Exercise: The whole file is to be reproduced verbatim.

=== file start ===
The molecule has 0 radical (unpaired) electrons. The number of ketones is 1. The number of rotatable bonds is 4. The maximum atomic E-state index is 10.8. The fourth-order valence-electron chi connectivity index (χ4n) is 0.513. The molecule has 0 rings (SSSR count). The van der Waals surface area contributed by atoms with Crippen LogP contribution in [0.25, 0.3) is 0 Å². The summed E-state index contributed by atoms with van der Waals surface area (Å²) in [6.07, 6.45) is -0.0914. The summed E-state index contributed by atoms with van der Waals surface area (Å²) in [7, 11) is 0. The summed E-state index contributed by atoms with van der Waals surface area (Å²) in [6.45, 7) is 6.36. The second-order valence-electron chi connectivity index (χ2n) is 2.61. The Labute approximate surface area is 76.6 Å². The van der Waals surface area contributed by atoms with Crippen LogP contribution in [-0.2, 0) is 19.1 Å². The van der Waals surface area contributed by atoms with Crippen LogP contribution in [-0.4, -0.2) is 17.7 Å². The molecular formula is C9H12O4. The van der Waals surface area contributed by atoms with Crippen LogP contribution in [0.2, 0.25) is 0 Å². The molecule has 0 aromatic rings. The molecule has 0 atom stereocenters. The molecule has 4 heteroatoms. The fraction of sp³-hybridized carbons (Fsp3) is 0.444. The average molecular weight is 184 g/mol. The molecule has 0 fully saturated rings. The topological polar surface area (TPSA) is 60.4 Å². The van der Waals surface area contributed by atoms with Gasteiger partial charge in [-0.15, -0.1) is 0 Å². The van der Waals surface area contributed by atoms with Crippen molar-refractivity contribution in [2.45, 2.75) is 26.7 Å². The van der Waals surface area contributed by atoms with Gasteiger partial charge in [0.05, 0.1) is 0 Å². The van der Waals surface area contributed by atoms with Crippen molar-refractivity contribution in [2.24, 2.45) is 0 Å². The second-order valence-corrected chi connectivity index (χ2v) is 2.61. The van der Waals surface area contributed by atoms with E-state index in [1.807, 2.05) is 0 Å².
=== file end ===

The molecule has 0 radical (unpaired) electrons. The number of ketones is 1. The number of rotatable bonds is 4. The maximum atomic E-state index is 10.8. The fourth-order valence-electron chi connectivity index (χ4n) is 0.513. The molecule has 0 rings (SSSR count). The van der Waals surface area contributed by atoms with Crippen LogP contribution in [0.25, 0.3) is 0 Å². The summed E-state index contributed by atoms with van der Waals surface area (Å²) in [6.07, 6.45) is -0.0914. The summed E-state index contributed by atoms with van der Waals surface area (Å²) in [7, 11) is 0. The summed E-state index contributed by atoms with van der Waals surface area (Å²) in [6.45, 7) is 6.36. The second-order valence-electron chi connectivity index (χ2n) is 2.61. The Labute approximate surface area is 76.6 Å². The van der Waals surface area contributed by atoms with Crippen LogP contribution in [-0.2, 0) is 19.1 Å². The van der Waals surface area contributed by atoms with Crippen LogP contribution in [-0.4, -0.2) is 17.7 Å². The molecular formula is C9H12O4. The van der Waals surface area contributed by atoms with Crippen LogP contribution in [0.2, 0.25) is 0 Å². The molecule has 0 aromatic rings. The molecule has 0 atom stereocenters. The molecule has 4 heteroatoms. The fraction of sp³-hybridized carbons (Fsp3) is 0.444. The average molecular weight is 184 g/mol. The molecule has 0 fully saturated rings. The topological polar surface area (TPSA) is 60.4 Å². The van der Waals surface area contributed by atoms with Gasteiger partial charge in [-0.15, -0.1) is 0 Å². The van der Waals surface area contributed by atoms with Crippen molar-refractivity contribution in [2.45, 2.75) is 26.7 Å². The van der Waals surface area contributed by atoms with Gasteiger partial charge in [0.05, 0.1) is 0 Å². The van der Waals surface area contributed by atoms with Crippen molar-refractivity contribution in [2.24, 2.45) is 0 Å². The second-order valence-corrected chi connectivity index (χ2v) is 2.61. The van der Waals surface area contributed by atoms with E-state index in [1.807, 2.05) is 0 Å².